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New Sewer Regulations will Increase Demand for Inspections

Posted: Tuesday 8th November 2011

Following recent changes to private sewer ownership and in anticipation of a heightened demand for pipe inspection work, Ashtead Technology has expanded its fleet of inspection crawlers and push-rod cameras.

Ashtead Technology's Alan Hasson says, "More pipes will need to be inspected as a result of the new regulations, so we have made additional investments in our instrument fleet in order to meet the demand. Our objective is to offer customers a complete choice of equipment so that they can choose the best instruments for every job.

"For example, different pipe diameters require different sized crawlers, so we have boosted our fleet to cover every requirement. This includes the most popular models; the ROVVER 125 and 225."

To increase the availability of this equipment Ashtead Technology has launched a range of finance deals including the Perpetual Rental Program (PRP) which combines the convenience of ownership with all the usual benefits of renting, such as maintenance checks, service and repairs.

Prior to the introduction of The Water Industry Regulations (Scheme for Adoption of Private Sewers) on 1st October 2011, property owners were responsible not only for private sewers but also for lateral drains; sections of drain running through land outside that owned by the property holder, taking foul sewage and wastewater to the main, public sewers. After this date, only public sewers and private drains will exist; pipeline owned by the sewerage companies and the property owners respectively. This means that the property owner is now only responsible for pipeline within their jurisdiction and no longer accountable for lateral pipeline to the mains.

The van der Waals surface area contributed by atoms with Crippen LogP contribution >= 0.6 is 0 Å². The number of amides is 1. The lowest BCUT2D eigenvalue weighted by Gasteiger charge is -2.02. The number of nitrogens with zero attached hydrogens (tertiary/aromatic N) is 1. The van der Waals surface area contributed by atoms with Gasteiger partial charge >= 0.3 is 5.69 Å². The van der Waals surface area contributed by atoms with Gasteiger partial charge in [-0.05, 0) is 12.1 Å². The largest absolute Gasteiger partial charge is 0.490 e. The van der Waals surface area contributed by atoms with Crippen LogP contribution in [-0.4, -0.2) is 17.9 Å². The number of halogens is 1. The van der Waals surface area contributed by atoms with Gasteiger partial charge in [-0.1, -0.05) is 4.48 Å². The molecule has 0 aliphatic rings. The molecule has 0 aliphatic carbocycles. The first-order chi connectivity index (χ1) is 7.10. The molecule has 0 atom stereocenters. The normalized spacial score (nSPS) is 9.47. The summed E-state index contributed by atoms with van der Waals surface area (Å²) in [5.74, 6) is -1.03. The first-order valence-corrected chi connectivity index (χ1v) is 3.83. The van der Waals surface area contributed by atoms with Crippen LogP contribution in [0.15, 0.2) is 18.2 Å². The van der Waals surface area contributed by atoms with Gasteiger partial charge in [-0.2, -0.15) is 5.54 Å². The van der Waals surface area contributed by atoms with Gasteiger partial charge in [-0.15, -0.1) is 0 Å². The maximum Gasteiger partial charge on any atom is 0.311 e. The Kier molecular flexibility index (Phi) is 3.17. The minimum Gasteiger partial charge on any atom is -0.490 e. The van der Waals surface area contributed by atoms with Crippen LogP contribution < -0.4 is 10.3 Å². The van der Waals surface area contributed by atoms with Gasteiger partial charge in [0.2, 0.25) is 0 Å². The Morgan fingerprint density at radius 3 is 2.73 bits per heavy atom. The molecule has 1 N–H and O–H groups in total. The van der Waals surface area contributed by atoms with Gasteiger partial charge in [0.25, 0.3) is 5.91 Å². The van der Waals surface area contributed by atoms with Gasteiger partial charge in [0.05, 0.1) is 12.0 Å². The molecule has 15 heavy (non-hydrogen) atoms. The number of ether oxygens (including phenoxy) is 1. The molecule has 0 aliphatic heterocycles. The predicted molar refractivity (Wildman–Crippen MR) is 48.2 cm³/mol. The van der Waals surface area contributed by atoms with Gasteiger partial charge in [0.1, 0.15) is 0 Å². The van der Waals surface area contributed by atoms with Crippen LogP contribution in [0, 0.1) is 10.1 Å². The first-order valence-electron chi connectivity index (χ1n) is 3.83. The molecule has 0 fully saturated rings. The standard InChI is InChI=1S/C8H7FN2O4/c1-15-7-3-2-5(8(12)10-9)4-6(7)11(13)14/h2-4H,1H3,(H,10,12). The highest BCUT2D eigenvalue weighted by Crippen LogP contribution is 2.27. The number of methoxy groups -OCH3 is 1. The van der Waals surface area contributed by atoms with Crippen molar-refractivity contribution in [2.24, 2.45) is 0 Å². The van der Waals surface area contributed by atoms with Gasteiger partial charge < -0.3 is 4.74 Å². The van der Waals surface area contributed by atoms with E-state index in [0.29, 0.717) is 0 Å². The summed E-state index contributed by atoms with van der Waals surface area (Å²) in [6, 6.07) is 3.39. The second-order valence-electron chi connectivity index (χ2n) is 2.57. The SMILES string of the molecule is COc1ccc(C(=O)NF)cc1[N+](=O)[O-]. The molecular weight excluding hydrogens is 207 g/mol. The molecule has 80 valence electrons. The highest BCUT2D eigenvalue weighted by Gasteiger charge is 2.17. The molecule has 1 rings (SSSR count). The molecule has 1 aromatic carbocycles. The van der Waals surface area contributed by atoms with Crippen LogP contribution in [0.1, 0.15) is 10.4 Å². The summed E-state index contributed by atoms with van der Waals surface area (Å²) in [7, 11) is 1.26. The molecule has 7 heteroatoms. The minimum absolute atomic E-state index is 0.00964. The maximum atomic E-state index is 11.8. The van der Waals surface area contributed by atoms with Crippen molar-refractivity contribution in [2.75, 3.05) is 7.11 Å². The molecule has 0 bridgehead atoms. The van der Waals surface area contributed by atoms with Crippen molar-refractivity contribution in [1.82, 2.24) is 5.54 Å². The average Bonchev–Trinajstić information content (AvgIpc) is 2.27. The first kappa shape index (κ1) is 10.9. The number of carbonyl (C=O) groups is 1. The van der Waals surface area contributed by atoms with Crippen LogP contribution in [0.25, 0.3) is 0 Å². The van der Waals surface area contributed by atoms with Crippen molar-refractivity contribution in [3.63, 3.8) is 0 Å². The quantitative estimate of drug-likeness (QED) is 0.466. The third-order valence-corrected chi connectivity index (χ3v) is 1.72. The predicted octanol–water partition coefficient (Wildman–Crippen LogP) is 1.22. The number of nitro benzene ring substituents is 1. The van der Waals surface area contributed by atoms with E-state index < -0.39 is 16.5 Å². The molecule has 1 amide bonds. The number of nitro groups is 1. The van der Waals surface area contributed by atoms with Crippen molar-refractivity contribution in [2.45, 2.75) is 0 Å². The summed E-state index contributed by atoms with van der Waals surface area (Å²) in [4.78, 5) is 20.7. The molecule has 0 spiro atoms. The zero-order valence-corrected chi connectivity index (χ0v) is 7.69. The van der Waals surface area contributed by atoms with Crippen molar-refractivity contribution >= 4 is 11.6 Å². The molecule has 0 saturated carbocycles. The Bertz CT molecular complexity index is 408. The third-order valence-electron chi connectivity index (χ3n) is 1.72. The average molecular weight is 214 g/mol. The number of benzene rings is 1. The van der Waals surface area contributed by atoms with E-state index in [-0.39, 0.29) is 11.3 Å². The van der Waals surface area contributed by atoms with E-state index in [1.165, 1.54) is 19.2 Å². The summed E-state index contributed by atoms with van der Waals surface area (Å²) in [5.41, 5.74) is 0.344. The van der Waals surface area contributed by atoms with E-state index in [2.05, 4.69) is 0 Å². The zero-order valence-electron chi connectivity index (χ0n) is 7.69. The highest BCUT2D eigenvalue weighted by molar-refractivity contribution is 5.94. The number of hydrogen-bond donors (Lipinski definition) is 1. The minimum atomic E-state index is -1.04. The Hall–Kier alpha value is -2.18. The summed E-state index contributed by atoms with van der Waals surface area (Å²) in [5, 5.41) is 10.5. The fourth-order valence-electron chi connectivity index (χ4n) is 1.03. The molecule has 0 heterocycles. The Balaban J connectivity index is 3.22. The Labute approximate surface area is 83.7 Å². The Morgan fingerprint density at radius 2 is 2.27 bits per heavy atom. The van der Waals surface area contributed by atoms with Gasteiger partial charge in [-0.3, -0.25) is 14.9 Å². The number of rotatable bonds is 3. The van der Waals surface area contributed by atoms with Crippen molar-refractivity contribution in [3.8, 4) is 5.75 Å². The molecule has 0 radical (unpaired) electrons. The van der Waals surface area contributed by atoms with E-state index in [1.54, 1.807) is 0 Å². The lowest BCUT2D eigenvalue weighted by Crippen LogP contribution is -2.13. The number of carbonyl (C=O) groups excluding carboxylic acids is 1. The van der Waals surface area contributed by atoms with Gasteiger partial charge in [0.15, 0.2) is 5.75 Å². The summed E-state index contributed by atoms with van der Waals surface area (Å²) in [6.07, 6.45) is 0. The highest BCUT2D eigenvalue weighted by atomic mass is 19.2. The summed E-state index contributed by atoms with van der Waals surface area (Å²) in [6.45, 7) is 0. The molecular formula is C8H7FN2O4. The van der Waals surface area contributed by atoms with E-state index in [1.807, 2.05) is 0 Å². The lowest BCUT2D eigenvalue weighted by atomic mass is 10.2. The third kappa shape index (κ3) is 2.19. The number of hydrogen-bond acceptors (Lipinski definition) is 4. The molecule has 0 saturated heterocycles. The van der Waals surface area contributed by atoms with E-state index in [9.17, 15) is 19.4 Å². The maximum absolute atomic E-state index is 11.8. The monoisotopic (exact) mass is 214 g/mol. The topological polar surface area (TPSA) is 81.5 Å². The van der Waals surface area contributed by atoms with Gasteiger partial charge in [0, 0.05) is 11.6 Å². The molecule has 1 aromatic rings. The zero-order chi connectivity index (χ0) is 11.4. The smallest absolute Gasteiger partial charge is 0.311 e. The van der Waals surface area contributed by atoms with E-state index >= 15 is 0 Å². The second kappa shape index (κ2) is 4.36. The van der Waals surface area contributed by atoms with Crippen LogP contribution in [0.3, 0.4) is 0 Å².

According to DEFRA, the objective of the new policy is to ensure better maintenance and replacement of what are currently privately owned lateral drains and sewers, leading to: less environmental pollution; fewer public health threats; fewer complaints by house owners and businesses at what are perceived as unfair costs of repair, and fewer disputes resulting in local authority intervention.

As a result of the new regulations, sewerage companies will be responsible for longer and more complicated pipes and drains. Additionally, much of this new responsibility will be for drains that have not previously benefited from a high level of inspection and maintenance.

Summarising, Alan Hasson says, "We have invested in this equipment, so that our customers do not have to.

"By providing the latest instruments with a high level of technical support, we are able to ensure that customers have access to the best equipment without the burden of significant capital expenditure. We also believe that the availability of the new finance packages will enable customers to respond quickly to what could be a short term increase in demand as a result of the new regulations."

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